Pardon Hillary Now

Column: A presidential pardon is the only way to save Hillary Clinton’s campaign

Hillary Rodham Clinton
August 14, 2015

Robby Mook, Hillary Clinton’s campaign manager, wrote a six-page memo to "Interested Parties" Wednesday on the state of the 2016 presidential race. His message: Everything is under control. "While we always have, and continue to, anticipate a very competitive race," Mook wrote, "Hillary stands today in a very enviable position."

He’s got to be kidding. Clinton faces mounting political and legal challenges that threaten her bid for the White House and the Democratic hold on the presidency. Her favorable ratings have tanked. Voters find her untrustworthy. She can’t fill overflow seats, but her socialist opponent enjoys huge crowds. Vice President Biden is thinking of challenging her. She’s the most inaccessible and aloof candidate running today.

And those aren’t her biggest problems. More worrisome for Clinton is the federal investigation into whether her private email server compromised national security. After months of resistance, she finally turned over the hardware, along with two thumb-drives of emails that Clinton lawyer David Kendall has been keeping, to the FBI. This week the bureau also visited a Colorado company that handled the emails. Clinton’s top aide, Huma Abedin, is lawyering up.

Clinton maintains she followed the rules. But she’s been proven wrong before. Who knows what the FBI and intelligence community might find—or how it might affect her campaign.

What Clinton needs most of all is a way out, a means of escape. Before she can recover politically, the legal uncertainty must end. And the only way to end it is a presidential pardon. Clinton’s future isn’t only tied to President Obama’s job approval and economic performance. It’s also tied to his compassion. Obama alone can resuscitate Hillary’s campaign.

You scoff. How can a president pardon someone who hasn’t been convicted of a crime? Well, it’s not like Obama has worried about the legality of his actions in the past. And besides, there’s a way for him to pardon Clinton. In a 2008 article, Slate magazine cited Ex parte Garland, a nineteenth century Supreme Court decision. "Generally speaking," wrote Jacob Leibenluft, "once an act has been committed, the president can issue a pardon at any time—regardless of whether charges have even been filed."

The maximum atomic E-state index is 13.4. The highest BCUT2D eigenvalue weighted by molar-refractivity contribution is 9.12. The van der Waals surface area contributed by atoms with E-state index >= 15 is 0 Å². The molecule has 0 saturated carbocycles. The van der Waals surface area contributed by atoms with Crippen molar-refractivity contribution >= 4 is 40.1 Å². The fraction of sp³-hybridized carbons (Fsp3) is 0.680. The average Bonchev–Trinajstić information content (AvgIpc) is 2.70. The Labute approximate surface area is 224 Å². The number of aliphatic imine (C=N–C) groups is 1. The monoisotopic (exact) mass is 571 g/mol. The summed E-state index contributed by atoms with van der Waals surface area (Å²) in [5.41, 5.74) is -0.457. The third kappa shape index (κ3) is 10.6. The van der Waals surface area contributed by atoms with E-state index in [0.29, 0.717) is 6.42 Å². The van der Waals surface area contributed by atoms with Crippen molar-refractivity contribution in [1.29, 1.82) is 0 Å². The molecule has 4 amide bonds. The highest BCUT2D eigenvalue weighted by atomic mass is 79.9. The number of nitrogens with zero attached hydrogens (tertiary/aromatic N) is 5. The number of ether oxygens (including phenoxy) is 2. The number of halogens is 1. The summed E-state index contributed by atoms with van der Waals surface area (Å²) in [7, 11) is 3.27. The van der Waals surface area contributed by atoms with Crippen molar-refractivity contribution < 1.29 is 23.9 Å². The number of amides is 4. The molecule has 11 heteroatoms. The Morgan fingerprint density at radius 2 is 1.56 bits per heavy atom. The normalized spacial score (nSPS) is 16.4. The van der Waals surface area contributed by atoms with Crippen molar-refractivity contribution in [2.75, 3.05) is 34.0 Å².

The most famous preemptive pardon in American history was of Richard Nixon. President Ford absolved his predecessor of all crimes he "has committed or may have committed or taken part in" between inauguration day 1969 and resignation day 1974. Obama could do better than Ford by absolving Clinton of all crimes she "has committed or may have committed or taken part in" between, say, January 20, 2009 and January 20, 2025. That would give her some wiggle room. And why not pardon Huma, too. She’s suffered enough.

A pardon is necessary because political pressure may not be enough to save Clinton. Investigations are unruly, unpredictable. "Even if the Department of Justice is highly politicized—as it is—there is a powerful legal procedure here that will be hard to kill off," writes University of Chicago professor Charles Lipson.

But the FBI inquiry will cease as soon as the pardon is issued. There’d be no reason to proceed—Clinton would be forgiven for whatever she did or might have done. Not to pardon her would risk another "long national nightmare" of I.G. reports, committee hearings, depositions, subpoenas, betrayals, media leaks, tell-all books, grand juries, and indictments. Bad press would dog her campaign. Republicans would benefit.

Not only would a pardon have legal consequences. It would have political ones. It would be a tacit endorsement of Clinton, a message to Biden not to run. Scrutiny of Clinton would fade. A few news outlets might continue to dig around—we at the Washington Free Beacon will never, ever stop—but most reporters, who’d rather not be writing about this scandal anyway, would turn elsewhere.

Obama would look magnanimous. The country would be spared years of Clinton drama it doesn’t want. A pardon would be a final display of Obama’s moral superiority to the woman he defeated long ago—exactly the sort of self-righteous gesture that most appeals to him. As David Geffen put it in 2007, "I don’t think anybody believes that in the last six years, all of a sudden Bill Clinton has become a different person." Nobody believed that about Clinton’s wife, either. They still don’t.

Pardon Hillary now if you want to save her campaign. If not, if you let the investigation proceed, then you may have no choice but to pardon her later. A little less than a year and a half remains in President Obama’s term. Pardoning Clinton would be a fitting capstone to his presidency. If he doesn’t do it, though, Hillary still has options. There’s always President Trump.